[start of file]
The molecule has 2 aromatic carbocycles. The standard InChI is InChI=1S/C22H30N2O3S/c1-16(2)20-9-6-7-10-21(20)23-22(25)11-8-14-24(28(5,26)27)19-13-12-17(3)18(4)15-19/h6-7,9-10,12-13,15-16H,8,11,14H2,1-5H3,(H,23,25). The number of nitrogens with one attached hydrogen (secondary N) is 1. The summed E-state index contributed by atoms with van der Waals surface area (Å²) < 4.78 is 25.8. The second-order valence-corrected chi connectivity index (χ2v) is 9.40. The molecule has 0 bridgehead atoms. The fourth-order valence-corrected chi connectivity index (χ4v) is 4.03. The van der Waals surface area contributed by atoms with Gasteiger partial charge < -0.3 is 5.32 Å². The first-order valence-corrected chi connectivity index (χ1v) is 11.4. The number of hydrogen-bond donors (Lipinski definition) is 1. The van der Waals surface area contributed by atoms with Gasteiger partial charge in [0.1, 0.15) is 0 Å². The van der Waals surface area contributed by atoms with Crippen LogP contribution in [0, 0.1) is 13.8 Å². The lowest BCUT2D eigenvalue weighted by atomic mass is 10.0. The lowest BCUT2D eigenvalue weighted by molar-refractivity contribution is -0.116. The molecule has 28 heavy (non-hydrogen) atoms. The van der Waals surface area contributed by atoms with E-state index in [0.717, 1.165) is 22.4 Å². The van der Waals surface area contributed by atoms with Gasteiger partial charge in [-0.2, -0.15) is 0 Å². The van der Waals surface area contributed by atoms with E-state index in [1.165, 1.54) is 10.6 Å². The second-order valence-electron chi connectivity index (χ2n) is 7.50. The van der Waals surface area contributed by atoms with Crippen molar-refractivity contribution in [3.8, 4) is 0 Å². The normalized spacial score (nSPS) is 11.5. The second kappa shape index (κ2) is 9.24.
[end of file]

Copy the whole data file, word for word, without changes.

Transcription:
The molecule has 2 aromatic carbocycles. The standard InChI is InChI=1S/C22H30N2O3S/c1-16(2)20-9-6-7-10-21(20)23-22(25)11-8-14-24(28(5,26)27)19-13-12-17(3)18(4)15-19/h6-7,9-10,12-13,15-16H,8,11,14H2,1-5H3,(H,23,25). The number of nitrogens with one attached hydrogen (secondary N) is 1. The summed E-state index contributed by atoms with van der Waals surface area (Å²) < 4.78 is 25.8. The second-order valence-corrected chi connectivity index (χ2v) is 9.40. The molecule has 0 bridgehead atoms. The fourth-order valence-corrected chi connectivity index (χ4v) is 4.03. The van der Waals surface area contributed by atoms with Gasteiger partial charge < -0.3 is 5.32 Å². The first-order valence-corrected chi connectivity index (χ1v) is 11.4. The number of hydrogen-bond donors (Lipinski definition) is 1. The van der Waals surface area contributed by atoms with Gasteiger partial charge in [0.1, 0.15) is 0 Å². The van der Waals surface area contributed by atoms with Crippen LogP contribution in [0, 0.1) is 13.8 Å². The lowest BCUT2D eigenvalue weighted by atomic mass is 10.0. The lowest BCUT2D eigenvalue weighted by molar-refractivity contribution is -0.116. The molecule has 28 heavy (non-hydrogen) atoms. The van der Waals surface area contributed by atoms with E-state index in [0.717, 1.165) is 22.4 Å². The van der Waals surface area contributed by atoms with Gasteiger partial charge in [-0.2, -0.15) is 0 Å². The van der Waals surface area contributed by atoms with E-state index in [1.165, 1.54) is 10.6 Å². The second-order valence-electron chi connectivity index (χ2n) is 7.50. The van der Waals surface area contributed by atoms with Crippen molar-refractivity contribution in [3.8, 4) is 0 Å². The normalized spacial score (nSPS) is 11.5. The second kappa shape index (κ2) is 9.24.